Fortunately, optimizing one’s Facebook page for search is pretty simple, and doesn’t require some of the under-the-hood tinkering that standard Website SEO does.
Snag That Vanity URL
Facebook offers brands the opportunity to set up a custom URL (or “username”), which can not only make advertising and word-of-mouth marketing easier (“Check us out at Facebook.com/companyname.”), but also plays a crucial role in SEO.
If you haven’t yet claimed your company’s vanity Facebook URL (you’ll need at least 25 “likes” to be eligible), hop to it. In general, you should go with your company’s name, sticking as close to the original brand as possible.
It’s worth noting that Facebook doesn’t allow dashes or underscore in the vanity URL, so this limits the amount of typical URL keyword trickery you can do. This username cannot be changed, so choose it carefully.
Pay Attention to Your Company’s Name
It may seem obvious, but the name you use in your brand’s Facebook page is really important. Again, sticking to the original brand is important here, as it will help people find you not only via search engines, but on Facebook itself.
You have a little bit of leeway to include keywords in this field but don’t stray too far from the company’s actual name. Don’t worry, there will be other opportunities to get those keywords in.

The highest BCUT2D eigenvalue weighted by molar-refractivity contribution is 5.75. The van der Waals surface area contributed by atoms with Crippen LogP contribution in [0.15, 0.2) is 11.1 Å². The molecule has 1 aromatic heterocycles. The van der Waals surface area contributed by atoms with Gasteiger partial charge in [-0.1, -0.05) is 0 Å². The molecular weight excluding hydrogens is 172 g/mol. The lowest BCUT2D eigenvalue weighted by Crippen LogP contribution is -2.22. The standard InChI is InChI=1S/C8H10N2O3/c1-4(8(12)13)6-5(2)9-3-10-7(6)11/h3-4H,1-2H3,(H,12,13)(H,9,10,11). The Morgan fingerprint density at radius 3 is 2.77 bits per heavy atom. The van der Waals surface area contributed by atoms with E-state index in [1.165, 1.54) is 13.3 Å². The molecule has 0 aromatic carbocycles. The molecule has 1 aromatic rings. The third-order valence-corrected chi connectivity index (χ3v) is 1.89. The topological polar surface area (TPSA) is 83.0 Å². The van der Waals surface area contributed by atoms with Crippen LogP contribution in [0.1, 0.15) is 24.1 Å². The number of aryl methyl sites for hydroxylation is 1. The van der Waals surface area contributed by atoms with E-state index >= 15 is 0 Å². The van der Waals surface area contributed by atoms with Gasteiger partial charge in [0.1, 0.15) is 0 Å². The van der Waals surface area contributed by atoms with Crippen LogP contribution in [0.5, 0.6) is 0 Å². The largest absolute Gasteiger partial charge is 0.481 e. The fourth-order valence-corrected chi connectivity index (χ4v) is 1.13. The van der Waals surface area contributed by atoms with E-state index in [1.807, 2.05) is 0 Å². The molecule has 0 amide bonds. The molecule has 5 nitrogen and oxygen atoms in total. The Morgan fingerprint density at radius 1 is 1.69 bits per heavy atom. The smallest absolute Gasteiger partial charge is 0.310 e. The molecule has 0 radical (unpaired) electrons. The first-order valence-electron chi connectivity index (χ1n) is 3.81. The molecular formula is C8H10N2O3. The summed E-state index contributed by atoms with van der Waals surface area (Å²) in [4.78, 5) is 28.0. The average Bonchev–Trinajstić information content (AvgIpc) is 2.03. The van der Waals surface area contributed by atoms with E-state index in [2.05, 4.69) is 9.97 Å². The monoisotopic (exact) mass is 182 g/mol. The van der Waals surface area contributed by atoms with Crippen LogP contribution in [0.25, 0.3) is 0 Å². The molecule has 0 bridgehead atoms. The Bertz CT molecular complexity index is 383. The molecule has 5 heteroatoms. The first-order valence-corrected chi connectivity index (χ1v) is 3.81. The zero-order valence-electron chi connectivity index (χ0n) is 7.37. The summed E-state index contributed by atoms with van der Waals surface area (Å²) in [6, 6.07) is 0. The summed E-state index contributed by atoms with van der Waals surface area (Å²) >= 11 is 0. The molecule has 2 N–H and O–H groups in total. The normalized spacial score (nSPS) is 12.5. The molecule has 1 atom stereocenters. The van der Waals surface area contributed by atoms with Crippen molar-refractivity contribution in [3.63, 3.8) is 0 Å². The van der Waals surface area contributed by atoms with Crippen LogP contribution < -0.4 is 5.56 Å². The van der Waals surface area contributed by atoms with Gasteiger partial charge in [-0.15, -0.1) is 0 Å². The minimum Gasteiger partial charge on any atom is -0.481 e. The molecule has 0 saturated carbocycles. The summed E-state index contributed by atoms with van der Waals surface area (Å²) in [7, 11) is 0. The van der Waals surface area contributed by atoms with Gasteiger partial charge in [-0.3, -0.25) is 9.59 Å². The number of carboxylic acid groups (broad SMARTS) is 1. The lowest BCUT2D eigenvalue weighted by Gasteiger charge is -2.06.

Fill Out the Company Information, Keywords and All
Facebook gives you three fields to describe your business from a high level: About, Description and General Information. Use them all.
As its smaller size would suggest, the About field is for a shorter, one or two-sentence tagline about your business. Description and General Information give you more space to describe, in concise detail, what the company does. This is an ideal place to include as many relevant keywords as you can.
The more fields under the “Information” tab you can fill out, the better. This will help people find your brand no matter where they’re searching.
Link to It
Let’s not forget that at the heart of Google’s PageRank algorithm still lies the hyperlink. Link to your Facebook page from your main Website and at any other (appropriate) opportunity that arises.